Australia's sheep flock was predicted to grow by 4.9 per cent to 74.4 million head this year, according to Meat and Livestock Australia's latest sheep industry projections.
If these numbers are reached, it will be the highest level since 2013.
As of the last official count finalised by the Australian Bureau of Statistics on June 30, 2020, the national flock was 63,529 million.
To give perspective to the sheep and wool industry, in 2021 data showed there are still almost 18,000 Australian farms growing sheep for meat and wool.
Australia is now the world's largest exporter of sheepmeat and remains the largest producer of wool.
But a recent plateauing in prices across both sheep and lambs has indicated less demand from restockers, signalling an easing in the race to rebuild of Australia's flock.
And with two years of the flock rebuild under the belt, numbers look like they are starting to build in the system.
Rabobank analyst Angus Gidley-Baird said there is less demand from those producers looking to restock this year, indicating the urgency in the rebuild has dissipated.
"Because of less demand from restockers, prices for older sheep and restocker lambs are lower than where they were last year," Mr Gidley-Baird.
"They are still favourable and still strong, indicating there is still a rebuild happening, but just not with that same urgency.
He said to look at prices throughout the year, prices for slaughter weight lambs generally lift between July and September as volumes decline.
"Volumes of lambs in quarter two and quarter three last year were the highest volumes of the year, which were very unusual - we usually see the winter months generally lower on supply," Mr Gidley-Baird said.
"Now it is a question of whether or not we are going to see prices lift with that shortage that occurs or whether we are going to see availability."
Mr Gidley-Baird said the price spread between mutton and restocker lambs is a good indicator of where the flock rebuild is up to.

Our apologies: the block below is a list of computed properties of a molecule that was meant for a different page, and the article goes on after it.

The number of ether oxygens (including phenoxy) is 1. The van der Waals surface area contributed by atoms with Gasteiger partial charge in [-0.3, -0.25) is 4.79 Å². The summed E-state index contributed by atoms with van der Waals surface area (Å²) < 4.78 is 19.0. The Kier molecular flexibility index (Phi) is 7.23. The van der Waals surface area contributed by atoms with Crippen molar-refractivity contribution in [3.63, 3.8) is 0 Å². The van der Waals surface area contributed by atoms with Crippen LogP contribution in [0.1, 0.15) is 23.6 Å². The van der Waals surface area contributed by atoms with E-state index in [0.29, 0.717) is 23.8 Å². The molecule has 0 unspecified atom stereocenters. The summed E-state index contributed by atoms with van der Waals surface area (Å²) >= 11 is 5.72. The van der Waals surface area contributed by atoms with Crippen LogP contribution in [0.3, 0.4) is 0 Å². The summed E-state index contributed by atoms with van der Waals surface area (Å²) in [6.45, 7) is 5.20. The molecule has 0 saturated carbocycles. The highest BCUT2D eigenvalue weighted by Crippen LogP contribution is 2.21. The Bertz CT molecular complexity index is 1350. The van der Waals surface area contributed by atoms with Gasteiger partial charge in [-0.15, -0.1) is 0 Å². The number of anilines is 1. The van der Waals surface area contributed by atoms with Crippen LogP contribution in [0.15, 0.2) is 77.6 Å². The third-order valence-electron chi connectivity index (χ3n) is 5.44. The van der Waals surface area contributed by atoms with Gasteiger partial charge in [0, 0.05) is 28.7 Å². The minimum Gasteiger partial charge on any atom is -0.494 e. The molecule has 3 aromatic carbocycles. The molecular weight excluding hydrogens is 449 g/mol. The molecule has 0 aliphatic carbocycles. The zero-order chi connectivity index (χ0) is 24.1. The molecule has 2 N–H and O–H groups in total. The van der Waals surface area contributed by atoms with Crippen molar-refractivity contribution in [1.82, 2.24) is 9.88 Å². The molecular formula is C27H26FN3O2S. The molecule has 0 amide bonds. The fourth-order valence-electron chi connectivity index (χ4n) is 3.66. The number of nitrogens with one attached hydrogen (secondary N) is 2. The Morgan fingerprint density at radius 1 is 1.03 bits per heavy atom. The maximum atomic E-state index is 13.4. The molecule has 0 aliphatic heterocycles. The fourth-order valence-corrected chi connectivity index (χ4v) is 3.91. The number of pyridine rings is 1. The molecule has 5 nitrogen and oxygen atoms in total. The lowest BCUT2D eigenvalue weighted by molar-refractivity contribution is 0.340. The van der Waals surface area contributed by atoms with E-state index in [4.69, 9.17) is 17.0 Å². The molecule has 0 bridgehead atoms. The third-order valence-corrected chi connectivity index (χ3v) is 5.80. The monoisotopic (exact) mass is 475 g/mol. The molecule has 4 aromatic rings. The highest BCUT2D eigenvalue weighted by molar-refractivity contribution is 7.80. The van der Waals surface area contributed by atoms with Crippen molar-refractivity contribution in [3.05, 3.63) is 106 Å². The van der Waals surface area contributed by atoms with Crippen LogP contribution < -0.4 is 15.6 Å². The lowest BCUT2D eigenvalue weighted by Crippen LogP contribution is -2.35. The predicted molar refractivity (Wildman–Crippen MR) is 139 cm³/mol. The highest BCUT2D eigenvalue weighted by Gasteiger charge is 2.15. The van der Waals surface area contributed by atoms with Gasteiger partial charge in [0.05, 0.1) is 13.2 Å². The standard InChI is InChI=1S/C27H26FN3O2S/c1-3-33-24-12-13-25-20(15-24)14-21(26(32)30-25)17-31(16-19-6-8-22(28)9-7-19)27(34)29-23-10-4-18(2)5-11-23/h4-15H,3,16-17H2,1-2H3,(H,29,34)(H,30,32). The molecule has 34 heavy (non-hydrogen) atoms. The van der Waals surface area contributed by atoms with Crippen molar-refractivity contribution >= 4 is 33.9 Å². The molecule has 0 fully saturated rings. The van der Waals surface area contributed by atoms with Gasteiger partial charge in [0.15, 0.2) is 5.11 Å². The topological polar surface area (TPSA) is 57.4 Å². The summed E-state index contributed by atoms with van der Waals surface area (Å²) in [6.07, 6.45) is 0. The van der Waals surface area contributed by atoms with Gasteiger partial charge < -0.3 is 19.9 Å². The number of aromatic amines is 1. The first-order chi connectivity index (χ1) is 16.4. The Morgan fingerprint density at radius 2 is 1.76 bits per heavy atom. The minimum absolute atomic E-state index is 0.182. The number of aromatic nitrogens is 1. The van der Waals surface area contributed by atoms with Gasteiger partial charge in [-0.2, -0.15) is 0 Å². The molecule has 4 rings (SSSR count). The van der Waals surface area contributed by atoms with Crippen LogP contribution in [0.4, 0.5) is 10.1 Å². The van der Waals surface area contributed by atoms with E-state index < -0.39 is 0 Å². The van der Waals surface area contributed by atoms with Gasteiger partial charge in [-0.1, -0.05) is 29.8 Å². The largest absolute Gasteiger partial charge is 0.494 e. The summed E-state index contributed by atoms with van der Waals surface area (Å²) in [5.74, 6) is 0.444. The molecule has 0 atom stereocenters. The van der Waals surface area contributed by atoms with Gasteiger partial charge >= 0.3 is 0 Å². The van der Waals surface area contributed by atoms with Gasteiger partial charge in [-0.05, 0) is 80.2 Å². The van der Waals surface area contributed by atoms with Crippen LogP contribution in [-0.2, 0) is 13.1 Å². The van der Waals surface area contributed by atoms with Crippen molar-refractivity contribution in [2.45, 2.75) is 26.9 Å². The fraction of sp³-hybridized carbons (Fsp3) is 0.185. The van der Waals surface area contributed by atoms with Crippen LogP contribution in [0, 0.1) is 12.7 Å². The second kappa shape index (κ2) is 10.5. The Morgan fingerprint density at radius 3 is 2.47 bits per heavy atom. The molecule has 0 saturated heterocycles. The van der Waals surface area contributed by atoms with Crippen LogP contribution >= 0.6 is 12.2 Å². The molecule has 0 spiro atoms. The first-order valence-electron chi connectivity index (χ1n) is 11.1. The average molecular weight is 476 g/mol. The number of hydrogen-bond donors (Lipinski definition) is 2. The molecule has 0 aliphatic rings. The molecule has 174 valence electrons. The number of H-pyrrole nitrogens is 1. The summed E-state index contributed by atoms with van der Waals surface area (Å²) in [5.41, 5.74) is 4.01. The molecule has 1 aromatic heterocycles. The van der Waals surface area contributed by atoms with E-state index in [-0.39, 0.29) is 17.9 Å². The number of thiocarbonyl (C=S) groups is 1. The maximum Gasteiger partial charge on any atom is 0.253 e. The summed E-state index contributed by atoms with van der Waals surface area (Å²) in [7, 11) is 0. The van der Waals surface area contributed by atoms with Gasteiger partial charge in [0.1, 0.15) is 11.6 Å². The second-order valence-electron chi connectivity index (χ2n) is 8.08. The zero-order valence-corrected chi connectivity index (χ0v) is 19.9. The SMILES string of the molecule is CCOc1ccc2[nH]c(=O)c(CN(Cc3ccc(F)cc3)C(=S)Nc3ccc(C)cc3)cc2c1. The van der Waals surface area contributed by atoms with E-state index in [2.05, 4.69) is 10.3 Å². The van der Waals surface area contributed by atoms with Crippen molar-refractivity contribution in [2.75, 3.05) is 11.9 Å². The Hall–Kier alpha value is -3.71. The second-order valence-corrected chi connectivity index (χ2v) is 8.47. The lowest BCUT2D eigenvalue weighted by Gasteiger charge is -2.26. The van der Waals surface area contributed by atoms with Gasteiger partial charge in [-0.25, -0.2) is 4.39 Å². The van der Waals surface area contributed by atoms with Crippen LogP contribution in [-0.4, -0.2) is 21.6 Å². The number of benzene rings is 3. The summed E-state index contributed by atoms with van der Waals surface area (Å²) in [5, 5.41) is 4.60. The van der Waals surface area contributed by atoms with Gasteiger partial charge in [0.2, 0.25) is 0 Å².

"Mutton prices, restocker lamb and Merino lambs are all below where they were last year and the year before," Mr Gidley-Baird said.
"They are down about 6 to 8pc on last year compared to our slaughter weight and trade lambs, which are much closer to where they were last year and much closer to the five-year average.
"That indicates to me that some of those ewes, the restocking Merino lambs, are going back into the flock.
"I expect we now have two years of flock rebuild under the belt and we are starting to see these numbers build in the system."
According to the latest ANZ insights, while restocker demand has declined, the sheep sector has also felt an impact from some of the side-effects of COVID-19 and associated lockdowns.
"Processing shutdowns, lack of labour and lower than usual yardings have left more heavy lambs in the paddocks over winter," associate director agribusiness research Madeleine Swan said.
I expect we now have two years of flock rebuild under the belt and we are starting to see these numbers build in the system.- Angus Gidley-Baird, Rabobank
"Despite this, saleyard prices remain on par with previous years - and some optimistic signs are on the horizon for the industry emerging from winter."
While total yardings and slaughter numbers are rebounding well, they are still down on previous years.
Ms Swan said this is even despite the obvious intent of producers to rebuild their flocks by holding back ewe lambs which will see national flock numbers jump to almost 75 million head by the end of the year.
Sign up for our newsletter to stay up to date.